SupportMusic Coalition Webcast and Teleconference 'Live' from The NAMM Show, Anaheim Hilton, Level 2, California Pavilion
FRIDAY, JANUARY 20, 2012
2 PM Pacific Standard Time
3 PM Mountain Standard Time
4 PM Central Standard Time
5 PM Eastern Standard Time
To Access Webcast: http://www.nammfoundation.org/supportmusic-coalition-webcast-ns12
1. United States: 1 866 740 1260 code: 2000600#
2. All International Callers dial +1 303 248 0285 code: 2000600#
Click here for international time and date
2:00 PM: Welcome & Introduction - Mary Luehrsen, Director, Public Affairs and Government Relations, NAMM, Executive Director, NAMM Foundation
SupportMusic Coalition Updates
- Welcome New Affiliates
2:10 PM: Panel Discussion Theme: "I Feel Good: Celebrities Advocate for Music Education," featuring guest speakers:
Deanna Brown Thomas, The Brown Family Children Foundation President: www.jamesbrownfamilyfdn.org/site
Bernie Williams, Author, Musician, Former Major League Baseball Outfielder: www.bernie51.com
Bootsy Collins, American Funk Bassist, Singer, and Songwriter: www.bootsycollins.com
Phil Collen, Co-lead Guitarist & Backing Vocalist for English Rock Band Def Leppard: www.philcollenpc1.com/
2:40 PM: SBO Award Presentation: The Don Johnson Music Industry Service Award - Presented to Keith Mardak, Chairman and CEO, Hal Leonard by Sidney Davis, Group Publisher, Symphony Publishing
2:45 PM: ISME Award Presentation: The ISME Global Sonar Award - Presented to NAMM and Joe Lamond by Graham Welch, President, International Society for Music Education and Stanley Jordan, Guitarist, Composer and Clinician
2:59 PM: Closing Remarks
3:00 PM: Teleconference/Webcast ends
3:01-4 PM: Reception
Join the SupportMusic Coalition!
Hear NAMM members and industry leaders Rick Young and Steve West share why they participate - and why you should too!
Kettering Fairmont High School was confirmed this week as the venue for the Kettering, Ohio Regional Championship on September 29, 2012.
To view the 2012 full fall schedule, click here.
Check back often for additional 2012 fall schedule updates and information.
Marching Band Division at the Music for All Summer Symposium at Ball State University June 25-30
Brought to you by Center X Productions and staffed by Dynamic Marching
Although 2012 has just begun, before we know it, it will be March and band directors all over the country will be starting to think ahead to the marching band season. Despite being in the middle of the busiest time of year for concert band festivals and competitions, by March most directors are taking care of important long-range planning such as hiring staff members, choosing music arrangers and/or composers, and choosing drill writers. In addition, this is a very important time of year for choosing drum majors and potential sections leaders for the upcoming summer and fall season. Soon after drum majors are chosen, band directors typically sign up these students for camps, such as the very successful drum major academies put on by the late, great George Parks. At a well-run drum major camp, students learn important lessons in conducting, musicianship, and leadership. Hopefully, after returning from camp these highly-motivated drum majors are able to put their lessons to work to help the band directors and staff members to achieve a successful season.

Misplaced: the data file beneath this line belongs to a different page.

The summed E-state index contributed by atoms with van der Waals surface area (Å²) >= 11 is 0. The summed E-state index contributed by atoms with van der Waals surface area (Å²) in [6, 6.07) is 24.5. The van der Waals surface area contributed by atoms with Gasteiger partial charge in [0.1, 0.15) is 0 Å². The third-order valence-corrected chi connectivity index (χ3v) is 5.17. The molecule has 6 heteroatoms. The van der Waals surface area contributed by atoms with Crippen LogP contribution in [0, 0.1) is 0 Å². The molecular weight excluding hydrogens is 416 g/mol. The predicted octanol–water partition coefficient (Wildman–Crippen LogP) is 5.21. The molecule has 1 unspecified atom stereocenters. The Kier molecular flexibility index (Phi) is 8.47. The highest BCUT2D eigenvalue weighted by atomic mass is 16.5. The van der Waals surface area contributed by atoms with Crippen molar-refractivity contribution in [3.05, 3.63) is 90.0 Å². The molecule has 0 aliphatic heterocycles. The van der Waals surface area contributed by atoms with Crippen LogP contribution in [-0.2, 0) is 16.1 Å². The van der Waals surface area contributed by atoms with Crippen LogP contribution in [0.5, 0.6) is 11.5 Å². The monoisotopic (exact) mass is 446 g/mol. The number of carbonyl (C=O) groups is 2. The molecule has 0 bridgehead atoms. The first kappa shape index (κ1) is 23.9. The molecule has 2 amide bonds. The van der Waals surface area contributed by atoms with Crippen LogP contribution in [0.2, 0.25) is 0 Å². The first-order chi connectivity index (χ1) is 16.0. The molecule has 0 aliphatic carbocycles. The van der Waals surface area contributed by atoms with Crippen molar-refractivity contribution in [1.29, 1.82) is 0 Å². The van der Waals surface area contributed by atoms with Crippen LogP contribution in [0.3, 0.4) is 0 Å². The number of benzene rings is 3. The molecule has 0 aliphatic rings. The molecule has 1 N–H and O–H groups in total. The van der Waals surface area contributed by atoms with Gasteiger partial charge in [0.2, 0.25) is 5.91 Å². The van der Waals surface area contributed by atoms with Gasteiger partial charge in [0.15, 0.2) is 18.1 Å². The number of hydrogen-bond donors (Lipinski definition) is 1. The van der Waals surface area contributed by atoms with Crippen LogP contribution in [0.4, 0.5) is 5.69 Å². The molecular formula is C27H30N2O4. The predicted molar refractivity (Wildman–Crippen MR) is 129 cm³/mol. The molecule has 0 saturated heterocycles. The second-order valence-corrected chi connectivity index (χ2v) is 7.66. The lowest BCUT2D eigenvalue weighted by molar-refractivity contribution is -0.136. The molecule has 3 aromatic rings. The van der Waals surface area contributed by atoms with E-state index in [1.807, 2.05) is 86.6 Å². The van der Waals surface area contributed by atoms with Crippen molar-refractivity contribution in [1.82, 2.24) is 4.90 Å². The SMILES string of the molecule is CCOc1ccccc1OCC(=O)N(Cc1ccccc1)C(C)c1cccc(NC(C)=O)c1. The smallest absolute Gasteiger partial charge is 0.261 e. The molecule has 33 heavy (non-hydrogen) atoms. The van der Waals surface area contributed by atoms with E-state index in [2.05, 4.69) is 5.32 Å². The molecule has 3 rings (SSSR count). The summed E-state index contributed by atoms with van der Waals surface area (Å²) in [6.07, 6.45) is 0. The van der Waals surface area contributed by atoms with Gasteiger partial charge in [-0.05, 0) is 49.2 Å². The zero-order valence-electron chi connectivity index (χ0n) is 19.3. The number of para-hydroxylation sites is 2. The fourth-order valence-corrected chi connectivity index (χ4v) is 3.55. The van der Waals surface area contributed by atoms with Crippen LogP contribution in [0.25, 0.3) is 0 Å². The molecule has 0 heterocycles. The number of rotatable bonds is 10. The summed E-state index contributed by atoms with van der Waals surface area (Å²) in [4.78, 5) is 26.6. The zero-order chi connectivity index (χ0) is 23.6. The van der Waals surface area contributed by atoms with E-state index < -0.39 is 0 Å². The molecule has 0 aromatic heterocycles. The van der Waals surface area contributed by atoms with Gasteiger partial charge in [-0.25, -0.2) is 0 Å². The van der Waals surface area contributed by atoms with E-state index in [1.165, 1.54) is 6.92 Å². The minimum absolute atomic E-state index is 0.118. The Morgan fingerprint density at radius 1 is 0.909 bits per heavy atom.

What about the section leaders? Band directors should take the same steps toward nurturing and training these students as they do with their drum majors!
Where can you send your marching band section leaders to learn music ensemble fundamentals from the director of the 2005, 2009 and 2010 Grand National Champion marching band?
Where can you send your marching band section leaders to learn marching fundamentals from the author and producer of the critically-acclaimed Dynamic Marching DVD series?
Where can you send your marching band section leaders to learn section-specific fundamentals with individualized instruction from current teachers at literally the top band programs in the country? (Our staff comes from Avon High School (IN), Carmel High School (IN), Center Grove High School (IN), Pomona High School (CO), Murietta Valley High School (CA), and McEachern High School (GA)!)
How can you guarantee that in one week your section leaders will learn the most current and educationally-sound fundamentals and bring back these concepts to YOUR program?
The Music for All Summer Symposium Marching Band is exactly the kind of place. Band directors will see immediate and measurable gains when these students return home.
In addition, these students get to perform with the Carolina Crown Dum and Bugle Corps in front of a packed stadium full of cheering DCI fans.
As a director attending camp, YOU can be in the rehearsal rooms and on the football field where these nationally-renowned teachers and instructors teach your kids! Even if you don't bring your kids, the experience for band directors is unbelievable.
By Jeff Young, MFA Summer Symposium Marching Band Division Coordinator